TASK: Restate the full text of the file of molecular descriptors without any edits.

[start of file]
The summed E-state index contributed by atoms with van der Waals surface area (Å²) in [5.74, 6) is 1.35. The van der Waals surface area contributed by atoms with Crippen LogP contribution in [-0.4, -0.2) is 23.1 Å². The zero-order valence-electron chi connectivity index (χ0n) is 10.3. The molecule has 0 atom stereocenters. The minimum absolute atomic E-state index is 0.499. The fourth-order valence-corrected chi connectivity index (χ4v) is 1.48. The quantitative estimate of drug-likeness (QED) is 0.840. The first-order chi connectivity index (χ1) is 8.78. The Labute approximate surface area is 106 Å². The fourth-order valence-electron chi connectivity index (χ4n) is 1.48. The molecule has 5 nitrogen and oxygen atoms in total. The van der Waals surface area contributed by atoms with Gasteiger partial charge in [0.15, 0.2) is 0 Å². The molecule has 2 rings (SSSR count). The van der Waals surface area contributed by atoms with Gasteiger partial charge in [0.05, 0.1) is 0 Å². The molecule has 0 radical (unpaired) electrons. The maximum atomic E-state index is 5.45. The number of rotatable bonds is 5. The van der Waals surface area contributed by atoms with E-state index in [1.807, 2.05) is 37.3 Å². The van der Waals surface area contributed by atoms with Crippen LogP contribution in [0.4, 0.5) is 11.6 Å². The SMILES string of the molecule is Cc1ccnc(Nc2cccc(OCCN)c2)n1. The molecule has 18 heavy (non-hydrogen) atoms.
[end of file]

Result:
The summed E-state index contributed by atoms with van der Waals surface area (Å²) in [5.74, 6) is 1.35. The van der Waals surface area contributed by atoms with Crippen LogP contribution in [-0.4, -0.2) is 23.1 Å². The zero-order valence-electron chi connectivity index (χ0n) is 10.3. The molecule has 0 atom stereocenters. The minimum absolute atomic E-state index is 0.499. The fourth-order valence-corrected chi connectivity index (χ4v) is 1.48. The quantitative estimate of drug-likeness (QED) is 0.840. The first-order chi connectivity index (χ1) is 8.78. The Labute approximate surface area is 106 Å². The fourth-order valence-electron chi connectivity index (χ4n) is 1.48. The molecule has 5 nitrogen and oxygen atoms in total. The van der Waals surface area contributed by atoms with Gasteiger partial charge in [0.15, 0.2) is 0 Å². The molecule has 2 rings (SSSR count). The van der Waals surface area contributed by atoms with Gasteiger partial charge in [0.05, 0.1) is 0 Å². The molecule has 0 radical (unpaired) electrons. The maximum atomic E-state index is 5.45. The number of rotatable bonds is 5. The van der Waals surface area contributed by atoms with E-state index in [1.807, 2.05) is 37.3 Å². The van der Waals surface area contributed by atoms with Crippen LogP contribution in [0.4, 0.5) is 11.6 Å². The SMILES string of the molecule is Cc1ccnc(Nc2cccc(OCCN)c2)n1. The molecule has 18 heavy (non-hydrogen) atoms.